When should I remove collision from my car insurance?

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Here's what you need to know...
  • Collision coverage is designed to provide coverage when your car is involved in an accident
  • If you have a loan or lease on your vehicle, then collision coverage may be a requirement
  • Additionally, without collision coverage, damages caused by an uninsured driver may have to be paid for out of your pocket

Collision coverage is often used when your car is involved in an accident with an object in the road or another driver.

In these situations, your collision coverage can help to get your car repaired and working like before. There are good reasons to keep collision coverage active on your policy.

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When should you remove collision coverage?

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You may choose to remove collision coverage from your insurance policy for different reasons. One of the most common is when a loan or lease on your car is paid off.

Many times, the financial institution that provides an auto loan or lease requires physical damage coverage on your car’s insurance policy until your loan or lease is paid off.

Additionally, you may want to consider removing collision coverage if the coverage costs over 10 percent of the value of your car plus your deductible.

Vehicles depreciate over time, meaning that your insurance provider will cover a smaller amount of damage because your vehicle’s value continues to drop.

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When should you have collision coverage?

While there are many reasons you may consider removing collision coverage, there are times when you may need to keep it active.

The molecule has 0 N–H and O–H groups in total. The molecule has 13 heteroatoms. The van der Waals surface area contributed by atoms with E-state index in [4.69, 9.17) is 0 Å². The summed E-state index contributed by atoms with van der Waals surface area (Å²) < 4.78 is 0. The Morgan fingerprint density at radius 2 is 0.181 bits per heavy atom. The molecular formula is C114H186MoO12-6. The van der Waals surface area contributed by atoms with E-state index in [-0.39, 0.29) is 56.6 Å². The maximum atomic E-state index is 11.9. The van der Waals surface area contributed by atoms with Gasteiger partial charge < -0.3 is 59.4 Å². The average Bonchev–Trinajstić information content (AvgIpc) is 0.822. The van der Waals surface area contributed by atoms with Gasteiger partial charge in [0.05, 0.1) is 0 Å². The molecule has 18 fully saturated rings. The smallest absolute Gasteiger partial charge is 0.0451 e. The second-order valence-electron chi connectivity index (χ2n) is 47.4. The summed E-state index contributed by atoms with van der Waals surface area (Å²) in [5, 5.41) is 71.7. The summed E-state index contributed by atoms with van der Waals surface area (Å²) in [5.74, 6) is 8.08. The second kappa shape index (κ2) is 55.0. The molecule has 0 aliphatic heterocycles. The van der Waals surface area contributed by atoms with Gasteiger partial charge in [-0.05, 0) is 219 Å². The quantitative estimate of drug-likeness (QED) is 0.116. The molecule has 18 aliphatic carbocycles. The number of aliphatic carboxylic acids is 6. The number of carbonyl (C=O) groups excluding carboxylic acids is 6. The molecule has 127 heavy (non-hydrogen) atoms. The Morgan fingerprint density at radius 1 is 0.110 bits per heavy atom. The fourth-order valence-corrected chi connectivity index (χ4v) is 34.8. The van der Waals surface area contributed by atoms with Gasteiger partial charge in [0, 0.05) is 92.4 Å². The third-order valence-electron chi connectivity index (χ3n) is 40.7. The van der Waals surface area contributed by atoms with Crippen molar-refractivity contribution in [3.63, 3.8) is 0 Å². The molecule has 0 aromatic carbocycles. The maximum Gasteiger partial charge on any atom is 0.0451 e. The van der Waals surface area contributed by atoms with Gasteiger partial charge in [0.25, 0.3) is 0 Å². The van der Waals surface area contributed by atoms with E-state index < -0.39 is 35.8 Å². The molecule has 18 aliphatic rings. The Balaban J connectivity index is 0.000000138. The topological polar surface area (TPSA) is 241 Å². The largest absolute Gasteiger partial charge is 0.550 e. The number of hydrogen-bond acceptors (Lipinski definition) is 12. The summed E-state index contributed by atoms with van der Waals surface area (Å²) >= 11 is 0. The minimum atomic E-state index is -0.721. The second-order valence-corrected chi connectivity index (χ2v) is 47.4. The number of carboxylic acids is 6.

For example, if you have a loan or lease active on the vehicle, the financial institution may require you to keep collision coverage.

They will then be listed as a lender on your insurance policy, allowing them to find out for certain that you are maintaining coverage.

While collision coverage may be required in situations like the above, it is not a state-required insurance coverage.

This means if you want to cover damages to your vehicle above any state required minimums, then you may want to keep collision coverage.

What are the risks of dropping collision coverage?

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If you drop collision coverage, then you will be required to pay for damages that fall under this coverage out of pocket.

This means that instead of only paying a portion of the damages, the deductible, you will be responsible for the entire financial burden.

Without collision coverage, it may be difficult to come up with a down payment for a replacement car in the event of an accident.

Additionally, if your vehicle is damaged and you have to rent a car, you’ll need collision coverage to avoid buying the rental agency’s insurance policy.

Uninsured and underinsured drivers are also a big risk if you do not have collision coverage.

If you’re curious about the risk posed by uninsured and underinsured drivers, speak to your insurance provider about your policy coverage.

Making Decisions on Coverage

Determining when it’s right to drop collision coverage is never an easy decision.

Before you make the decision to drop your coverage, speak to your insurance provider about how this will affect you in a claim situation.

Different companies may offer different premiums for coverage, including collision coverage.

Additionally, if cost is a factor in your decision to drop collision coverage, you may want to consider getting quotes from other insurance providers.

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